I think that many people will be happy with this. Even people who right now are speaking out against war, and who may be attending the protest march on Saturday. It’s really hard to maintain a principled and solid stance against war when the enemy is a regime as cruel as Saddam Hussein’s. As Tony Blair said to parliament today, “The one thing I find odd are people who can find the notion of regime change in Iraq somehow distasteful. Regime change in Iraq would be a wonderful thing.” And he’s right: it would be. But not by force. (The MP who asked Blair the question about regime change wanted to know if we would pursue military action with the goal of regime change. Blair didn’t answer that question.)
For the sting in the tail, let me now go back to a point I mentioned a few paragraphs ago: getting the US to acknowledge the UN’s authority over this sorry situation. First, Bush thought he would get everyone on board his war train with rhetoric and fear. That didn’t fly. Then he said he the US would go it alone, if necessary. His electorate aren’t happy with that, either. And Bush has to go to war. Not doing so would be political suicide. But the people say that the only way he can go to war is by UN mandate.
Do you think that the UN will grant him this mandate without wringing concessions from his clenched fist? What the concessions will be, we can only wait and see. Acknowledgement that the International Criminal Court has jurisdiction over US citizens would be nice, but given that Bush explicitly ruled this out in last week’s National Security Strategy, that would probably be too much of a U-turn. No, it’ll take months, if not years for any changes to become apparent.
Finally, there is still a chance that war can be prevented. Saddam Hussein has to give in completely. He has to follow all UN resolutions, new and old, to the letter, and do a damn good job of pretending to be down with the spirit of them, too. Even that may not be enough. But it’s the only chance to stop the war before thousands of people are killed.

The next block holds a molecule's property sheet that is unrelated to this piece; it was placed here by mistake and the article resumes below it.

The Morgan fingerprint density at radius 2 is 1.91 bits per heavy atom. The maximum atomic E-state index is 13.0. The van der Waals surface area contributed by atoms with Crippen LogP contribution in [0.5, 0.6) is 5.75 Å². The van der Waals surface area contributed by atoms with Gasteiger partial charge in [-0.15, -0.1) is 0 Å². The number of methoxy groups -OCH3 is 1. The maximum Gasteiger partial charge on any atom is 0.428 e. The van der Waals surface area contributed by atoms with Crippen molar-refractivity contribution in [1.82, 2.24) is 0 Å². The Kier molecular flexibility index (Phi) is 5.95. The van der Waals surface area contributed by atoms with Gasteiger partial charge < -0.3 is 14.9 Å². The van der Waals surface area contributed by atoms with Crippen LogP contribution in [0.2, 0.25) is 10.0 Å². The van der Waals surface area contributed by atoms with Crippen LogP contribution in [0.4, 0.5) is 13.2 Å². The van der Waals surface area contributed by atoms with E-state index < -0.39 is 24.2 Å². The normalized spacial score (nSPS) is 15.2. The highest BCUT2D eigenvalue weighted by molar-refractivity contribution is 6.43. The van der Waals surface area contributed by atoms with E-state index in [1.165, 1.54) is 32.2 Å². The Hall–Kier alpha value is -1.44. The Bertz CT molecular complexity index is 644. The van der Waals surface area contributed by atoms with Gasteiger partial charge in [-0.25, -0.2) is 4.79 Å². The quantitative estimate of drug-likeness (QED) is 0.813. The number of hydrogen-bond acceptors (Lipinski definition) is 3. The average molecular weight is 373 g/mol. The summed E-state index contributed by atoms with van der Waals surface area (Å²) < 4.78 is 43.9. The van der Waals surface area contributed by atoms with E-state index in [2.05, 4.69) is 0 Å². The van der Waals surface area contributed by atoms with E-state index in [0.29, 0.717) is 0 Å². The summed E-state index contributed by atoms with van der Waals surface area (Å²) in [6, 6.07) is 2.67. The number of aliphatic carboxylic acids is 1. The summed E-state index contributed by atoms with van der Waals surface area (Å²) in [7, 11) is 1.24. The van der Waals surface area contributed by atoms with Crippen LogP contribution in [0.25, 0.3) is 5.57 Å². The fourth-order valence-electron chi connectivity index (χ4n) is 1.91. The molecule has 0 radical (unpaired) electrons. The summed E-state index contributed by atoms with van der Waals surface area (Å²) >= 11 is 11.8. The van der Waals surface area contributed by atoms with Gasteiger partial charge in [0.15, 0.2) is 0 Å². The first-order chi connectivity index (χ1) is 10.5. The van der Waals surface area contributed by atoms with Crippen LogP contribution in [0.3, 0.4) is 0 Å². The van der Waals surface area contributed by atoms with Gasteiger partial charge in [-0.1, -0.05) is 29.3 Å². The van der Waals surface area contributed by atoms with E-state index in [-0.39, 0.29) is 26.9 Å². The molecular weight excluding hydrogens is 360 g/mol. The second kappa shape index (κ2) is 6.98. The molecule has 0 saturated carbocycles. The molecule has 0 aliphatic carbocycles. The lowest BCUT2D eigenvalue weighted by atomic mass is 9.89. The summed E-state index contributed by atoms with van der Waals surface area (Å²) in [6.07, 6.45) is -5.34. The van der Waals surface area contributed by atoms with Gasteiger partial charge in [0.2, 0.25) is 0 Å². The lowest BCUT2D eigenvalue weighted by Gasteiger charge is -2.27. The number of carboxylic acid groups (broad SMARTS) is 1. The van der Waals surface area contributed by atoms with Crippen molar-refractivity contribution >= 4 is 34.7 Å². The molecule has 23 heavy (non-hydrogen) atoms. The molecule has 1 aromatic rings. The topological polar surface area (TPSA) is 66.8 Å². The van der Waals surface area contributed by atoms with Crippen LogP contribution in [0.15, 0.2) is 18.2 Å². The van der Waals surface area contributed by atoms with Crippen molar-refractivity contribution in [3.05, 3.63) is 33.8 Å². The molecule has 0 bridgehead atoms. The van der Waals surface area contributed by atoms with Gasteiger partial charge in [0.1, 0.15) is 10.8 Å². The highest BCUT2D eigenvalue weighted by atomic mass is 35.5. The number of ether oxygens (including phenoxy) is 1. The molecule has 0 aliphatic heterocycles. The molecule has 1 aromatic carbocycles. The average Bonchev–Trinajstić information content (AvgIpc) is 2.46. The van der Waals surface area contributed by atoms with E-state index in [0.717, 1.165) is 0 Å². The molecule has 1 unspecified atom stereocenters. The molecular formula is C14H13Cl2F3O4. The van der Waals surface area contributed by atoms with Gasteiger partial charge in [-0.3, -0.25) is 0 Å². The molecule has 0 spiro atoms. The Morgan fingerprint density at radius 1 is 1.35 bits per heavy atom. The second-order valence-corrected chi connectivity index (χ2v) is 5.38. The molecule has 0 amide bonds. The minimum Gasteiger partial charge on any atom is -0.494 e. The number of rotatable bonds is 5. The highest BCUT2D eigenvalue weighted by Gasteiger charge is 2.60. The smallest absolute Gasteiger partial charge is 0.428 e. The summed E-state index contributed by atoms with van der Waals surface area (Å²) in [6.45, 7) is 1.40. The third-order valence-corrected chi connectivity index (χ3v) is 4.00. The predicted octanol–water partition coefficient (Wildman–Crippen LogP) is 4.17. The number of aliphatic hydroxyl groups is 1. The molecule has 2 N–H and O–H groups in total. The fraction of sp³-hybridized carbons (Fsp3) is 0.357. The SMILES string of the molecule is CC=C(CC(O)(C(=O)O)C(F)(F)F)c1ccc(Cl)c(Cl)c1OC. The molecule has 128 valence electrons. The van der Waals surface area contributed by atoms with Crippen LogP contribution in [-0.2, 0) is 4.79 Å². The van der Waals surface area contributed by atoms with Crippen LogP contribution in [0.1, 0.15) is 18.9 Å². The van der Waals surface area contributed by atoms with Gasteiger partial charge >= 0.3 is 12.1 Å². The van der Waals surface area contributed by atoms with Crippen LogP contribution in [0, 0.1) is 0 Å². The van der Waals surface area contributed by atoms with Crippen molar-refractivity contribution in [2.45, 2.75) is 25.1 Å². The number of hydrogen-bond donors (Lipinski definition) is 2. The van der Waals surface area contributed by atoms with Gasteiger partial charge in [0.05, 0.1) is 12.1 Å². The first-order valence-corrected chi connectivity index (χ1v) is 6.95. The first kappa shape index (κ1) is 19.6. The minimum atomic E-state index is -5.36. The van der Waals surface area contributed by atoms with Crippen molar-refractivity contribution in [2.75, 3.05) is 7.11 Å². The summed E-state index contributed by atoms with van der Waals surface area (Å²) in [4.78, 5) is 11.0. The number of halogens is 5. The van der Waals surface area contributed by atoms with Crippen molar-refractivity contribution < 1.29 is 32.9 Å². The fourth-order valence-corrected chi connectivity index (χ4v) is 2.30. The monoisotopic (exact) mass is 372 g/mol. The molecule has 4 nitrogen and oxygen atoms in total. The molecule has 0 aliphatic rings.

That is what the politicians would rather we forget. Innocent people dying as a result of our actions. A UN mandate doesn’t suddenly put a stop to “civilian casualties.” Allowing the UN to legitimise military action does not make their deaths any less our fault. You may decide that those “losses” are “acceptable” in order to have Saddam Hussein removed from power. But ask yourself where you draw the line? A hundred people? A hundred children? How about if you had to be the one to tell their families that they had to die in order to oust the dictator?
I know that this argument can be turned back against me: How many deaths will be caused by Saddam Hussein if we do nothing? Will we be any less to blame if Saddam Hussein decides, at some point in the future, to kill more of his citizens with his chemical weapons?
But doing nothing is not the option I’m advocating. We must seek diplomatic solutions to this problem. We must find ways of working with Iraq, and ways of convincing Hussein that it is in his best interest not to perpetrate violence. There must be a way.
I don’t remember the exact quote, but I think it was Lois McMaster Bujold who invited us to wonder what it would be like if conflicting nations put as much money, effort, and resources into diplomacy as they do into the machinery of war. Surely that is what we should be striving for.